@Old People Need to Be More Responsible
The woman was not "82 or 83", she was 87 and according to the Gilbert police, not impaired. Statistics don't support criticism of elderly drivers. In fact, the percentages for the age ranges are: under 19~12% 20-24~15% 25-34~20% 35-44~18% 45-54~17% 55-64~10% 65-74~05% over 75~3+%.

I think the reason most youngsters complain about elderly drivers is because we older folks are slower and much more cautious.

FYI: the worst age when alcohol is involved is 24! [US Census].

Posted: Sunday, September 29, 2013
Article comment by: Highly Amused

While being old may not be their fault, being an irresponsible driver is and I mean anyone of any age - to be blunt about it. I've always said those under 21 and those over 65 should be given the test they give when they first hit driving age. Just to make sure they can follow road rules etc still.

And yes, this is a very selfish generation - but who made them that way? Previous generations. What ye sew, ye reap.

Posted: Sunday, September 29, 2013
Article comment by: concerned citizen

Airway and Stockton Hill is not for the weak of heart, and yes, the streets are full of impatient drivers. But the other writer that mentioned the bus is correct. KART can come to your residence with a mini bus and take you almost anywhere you need to go.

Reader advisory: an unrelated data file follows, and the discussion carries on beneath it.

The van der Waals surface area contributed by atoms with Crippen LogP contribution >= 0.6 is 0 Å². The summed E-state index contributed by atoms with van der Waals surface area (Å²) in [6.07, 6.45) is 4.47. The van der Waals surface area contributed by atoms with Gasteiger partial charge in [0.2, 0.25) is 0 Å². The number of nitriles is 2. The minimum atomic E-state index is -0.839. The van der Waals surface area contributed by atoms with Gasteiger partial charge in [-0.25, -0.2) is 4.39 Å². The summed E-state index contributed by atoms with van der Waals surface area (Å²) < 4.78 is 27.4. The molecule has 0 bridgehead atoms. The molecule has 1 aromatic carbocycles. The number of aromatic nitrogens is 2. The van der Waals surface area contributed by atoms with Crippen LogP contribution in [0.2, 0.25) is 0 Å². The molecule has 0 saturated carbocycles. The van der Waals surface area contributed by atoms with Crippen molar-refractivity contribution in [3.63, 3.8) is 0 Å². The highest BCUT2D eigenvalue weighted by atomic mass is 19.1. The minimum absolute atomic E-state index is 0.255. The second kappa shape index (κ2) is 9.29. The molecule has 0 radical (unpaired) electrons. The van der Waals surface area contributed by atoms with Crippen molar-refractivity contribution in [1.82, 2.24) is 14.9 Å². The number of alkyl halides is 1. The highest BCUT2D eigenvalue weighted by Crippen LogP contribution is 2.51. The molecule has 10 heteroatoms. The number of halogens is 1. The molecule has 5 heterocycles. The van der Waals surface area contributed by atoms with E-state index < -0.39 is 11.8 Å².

Give them a call at (928) 718-1470!

Posted: Sunday, September 29, 2013
Article comment by: Verna Butler

How sad that we sit in judgement of everyone that we know nothing about. This family may have no extra money and may not even have enough to eat and yet I only saw one person willing to help. I will gladly help them get where they need to go. Please give them my number. We need more doers and less people who have enough time to sit around and make comments on the internet but take no time to help others!! You'll be there someday too!

Posted: Sunday, September 29, 2013
Article comment by: Uncle Anson